The construction of the mausoleum of the Báb, synchronizing with the birth of that state, and the progress of which has been accompanied by these successive manifestations of the good will and support of the civil authorities will, if steadily maintained, greatly reinforce, and lend a tremendous impetus to this process of recognition which constitutes an historic landmark in the evolution of the World Center of the Faith of Bahá'u'lláh--a process which the newly formed Council, now established at its very heart, is designed to foster, which will gather momentum, with the emergence in the course of time of a properly recognized and independently functioning Bahá'í court, which will attain its consummation in the institution of the Universal House of Justice and the emergence of the auxiliary administrative agencies, revolving around this highest legislative body, and which will reveal the plenitude of its potentialities with the sailing of the Divine Ark as promised in the Tablet of Carmel.

I cannot at this juncture over emphasize the sacredness of that holy dust embosomed in the heart of the Vineyard of God, or overrate the unimaginable potencies of this mighty institution founded sixty years ago, through the operation of the Will of, and the definite selection made by, the Founder of our Faith, on the occasion of His historic visit to that holy mountain, nor can I lay too much stress on the role which this institution, to which the construction of the superstructure of this edifice is bound to lend an unprecedented impetus, is destined to play in the unfoldment of the World Administrative Center of the Faith of Bahá'u'lláh and in the efflorescence of its highest institutions constituting the embryo of its future World Order.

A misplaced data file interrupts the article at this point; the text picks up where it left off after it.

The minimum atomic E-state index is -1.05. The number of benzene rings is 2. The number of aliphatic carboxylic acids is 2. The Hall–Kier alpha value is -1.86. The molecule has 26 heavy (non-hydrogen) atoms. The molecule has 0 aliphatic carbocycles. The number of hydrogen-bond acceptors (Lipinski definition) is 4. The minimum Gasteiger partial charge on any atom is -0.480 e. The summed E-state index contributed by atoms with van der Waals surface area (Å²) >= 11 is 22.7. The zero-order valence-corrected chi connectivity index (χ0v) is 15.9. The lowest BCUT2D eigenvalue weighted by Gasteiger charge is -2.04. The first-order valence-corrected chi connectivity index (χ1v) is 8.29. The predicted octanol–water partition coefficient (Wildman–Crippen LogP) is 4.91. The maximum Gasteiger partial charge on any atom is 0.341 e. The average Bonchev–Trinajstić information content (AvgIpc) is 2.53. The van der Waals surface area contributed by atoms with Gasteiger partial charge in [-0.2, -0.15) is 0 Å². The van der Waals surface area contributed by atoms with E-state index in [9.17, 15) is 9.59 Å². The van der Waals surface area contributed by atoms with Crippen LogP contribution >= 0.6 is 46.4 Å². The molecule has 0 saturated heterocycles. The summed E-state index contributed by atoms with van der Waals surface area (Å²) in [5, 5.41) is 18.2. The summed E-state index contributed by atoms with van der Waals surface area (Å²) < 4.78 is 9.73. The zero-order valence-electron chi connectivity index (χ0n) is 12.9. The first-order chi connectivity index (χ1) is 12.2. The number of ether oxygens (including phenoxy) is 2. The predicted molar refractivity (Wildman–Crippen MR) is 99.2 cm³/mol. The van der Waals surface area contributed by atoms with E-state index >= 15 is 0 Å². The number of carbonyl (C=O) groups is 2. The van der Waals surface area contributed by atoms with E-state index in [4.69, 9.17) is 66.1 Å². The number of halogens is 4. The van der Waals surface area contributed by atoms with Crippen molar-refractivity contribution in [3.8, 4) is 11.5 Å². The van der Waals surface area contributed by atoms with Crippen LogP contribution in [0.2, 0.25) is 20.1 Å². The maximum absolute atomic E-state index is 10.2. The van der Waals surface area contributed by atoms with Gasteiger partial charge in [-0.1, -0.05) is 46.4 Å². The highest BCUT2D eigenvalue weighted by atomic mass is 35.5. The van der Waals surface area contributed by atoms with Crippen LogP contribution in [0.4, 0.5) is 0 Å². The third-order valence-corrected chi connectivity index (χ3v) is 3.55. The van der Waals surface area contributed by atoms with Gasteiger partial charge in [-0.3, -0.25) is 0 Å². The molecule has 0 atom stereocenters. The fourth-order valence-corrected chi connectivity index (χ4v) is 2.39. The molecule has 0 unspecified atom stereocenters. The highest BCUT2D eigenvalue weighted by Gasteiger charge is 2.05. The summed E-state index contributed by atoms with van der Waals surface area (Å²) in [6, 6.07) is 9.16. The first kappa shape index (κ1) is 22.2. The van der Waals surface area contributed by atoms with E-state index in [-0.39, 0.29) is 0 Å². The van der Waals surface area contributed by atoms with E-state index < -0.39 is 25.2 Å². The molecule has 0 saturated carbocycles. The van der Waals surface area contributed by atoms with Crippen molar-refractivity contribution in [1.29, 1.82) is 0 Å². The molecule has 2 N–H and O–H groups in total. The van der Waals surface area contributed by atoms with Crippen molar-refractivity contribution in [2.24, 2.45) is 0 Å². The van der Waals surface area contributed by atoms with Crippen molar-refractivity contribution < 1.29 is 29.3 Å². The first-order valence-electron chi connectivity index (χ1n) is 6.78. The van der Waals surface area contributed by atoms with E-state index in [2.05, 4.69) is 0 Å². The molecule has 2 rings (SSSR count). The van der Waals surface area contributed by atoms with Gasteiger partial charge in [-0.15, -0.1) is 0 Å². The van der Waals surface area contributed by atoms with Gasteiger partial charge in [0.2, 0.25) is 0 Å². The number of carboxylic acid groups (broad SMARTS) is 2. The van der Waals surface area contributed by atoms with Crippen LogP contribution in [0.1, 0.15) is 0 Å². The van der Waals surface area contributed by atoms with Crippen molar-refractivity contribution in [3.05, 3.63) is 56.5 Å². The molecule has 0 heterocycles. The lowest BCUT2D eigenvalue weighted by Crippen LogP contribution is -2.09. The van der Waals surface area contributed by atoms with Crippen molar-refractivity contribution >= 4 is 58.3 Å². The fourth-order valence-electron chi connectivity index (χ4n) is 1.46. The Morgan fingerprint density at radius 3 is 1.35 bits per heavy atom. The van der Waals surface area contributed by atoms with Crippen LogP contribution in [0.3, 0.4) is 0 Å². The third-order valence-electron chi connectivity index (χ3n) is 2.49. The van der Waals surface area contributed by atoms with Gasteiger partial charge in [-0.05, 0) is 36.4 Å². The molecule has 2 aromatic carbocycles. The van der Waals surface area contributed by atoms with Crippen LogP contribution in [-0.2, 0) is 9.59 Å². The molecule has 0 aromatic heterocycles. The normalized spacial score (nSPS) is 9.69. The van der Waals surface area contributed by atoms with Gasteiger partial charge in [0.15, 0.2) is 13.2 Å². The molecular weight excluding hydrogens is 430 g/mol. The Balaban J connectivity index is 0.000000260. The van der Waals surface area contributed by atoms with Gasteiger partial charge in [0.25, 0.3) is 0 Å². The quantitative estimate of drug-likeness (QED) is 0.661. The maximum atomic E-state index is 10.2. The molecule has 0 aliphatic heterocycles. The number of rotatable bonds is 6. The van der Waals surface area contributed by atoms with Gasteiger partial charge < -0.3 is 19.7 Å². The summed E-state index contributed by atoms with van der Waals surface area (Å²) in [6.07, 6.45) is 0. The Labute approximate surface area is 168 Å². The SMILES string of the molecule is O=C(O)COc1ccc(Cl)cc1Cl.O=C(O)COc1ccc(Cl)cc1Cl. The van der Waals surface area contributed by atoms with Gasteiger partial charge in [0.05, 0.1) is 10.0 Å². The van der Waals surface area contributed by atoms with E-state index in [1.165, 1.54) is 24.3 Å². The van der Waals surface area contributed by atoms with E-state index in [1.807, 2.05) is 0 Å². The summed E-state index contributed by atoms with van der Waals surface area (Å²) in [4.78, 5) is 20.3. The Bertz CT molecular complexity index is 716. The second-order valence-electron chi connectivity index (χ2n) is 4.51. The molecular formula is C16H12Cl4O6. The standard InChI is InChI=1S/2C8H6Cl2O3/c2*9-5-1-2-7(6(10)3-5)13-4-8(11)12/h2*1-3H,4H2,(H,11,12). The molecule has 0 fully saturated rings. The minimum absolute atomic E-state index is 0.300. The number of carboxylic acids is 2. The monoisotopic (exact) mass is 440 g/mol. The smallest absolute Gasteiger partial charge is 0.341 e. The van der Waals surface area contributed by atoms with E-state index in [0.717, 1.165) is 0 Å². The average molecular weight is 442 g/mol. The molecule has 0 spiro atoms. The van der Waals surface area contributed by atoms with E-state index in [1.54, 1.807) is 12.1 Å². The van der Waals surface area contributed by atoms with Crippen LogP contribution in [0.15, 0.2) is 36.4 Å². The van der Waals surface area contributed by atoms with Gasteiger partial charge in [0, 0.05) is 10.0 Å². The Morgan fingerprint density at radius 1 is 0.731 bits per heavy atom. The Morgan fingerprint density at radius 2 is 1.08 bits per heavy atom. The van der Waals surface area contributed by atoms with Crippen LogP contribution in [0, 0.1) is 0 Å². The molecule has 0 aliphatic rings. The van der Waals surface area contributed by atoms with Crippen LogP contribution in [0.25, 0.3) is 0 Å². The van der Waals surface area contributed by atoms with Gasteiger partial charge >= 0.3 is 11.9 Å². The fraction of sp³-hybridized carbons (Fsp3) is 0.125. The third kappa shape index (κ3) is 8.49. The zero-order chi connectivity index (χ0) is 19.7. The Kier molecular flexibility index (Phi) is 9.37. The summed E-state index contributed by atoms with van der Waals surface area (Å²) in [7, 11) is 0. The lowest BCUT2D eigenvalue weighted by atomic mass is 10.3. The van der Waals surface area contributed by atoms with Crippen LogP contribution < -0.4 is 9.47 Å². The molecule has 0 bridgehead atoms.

For, just as in the realm of the spirit, the reality of the Báb has been hailed by the Author of the Bahá'í Revelation as "The Point round Whom the realities of the Prophets and Messengers revolve," so, on this visible plane, His sacred remains constitute the heart and center of what may be regarded as nine concentric circles, paralleling thereby, and adding further emphasis to the central position accorded by the Founder of our Faith to One "from Whom God hath caused to proceed the knowledge of all that was and shall be," "the Primal Point from which have been generated all created things."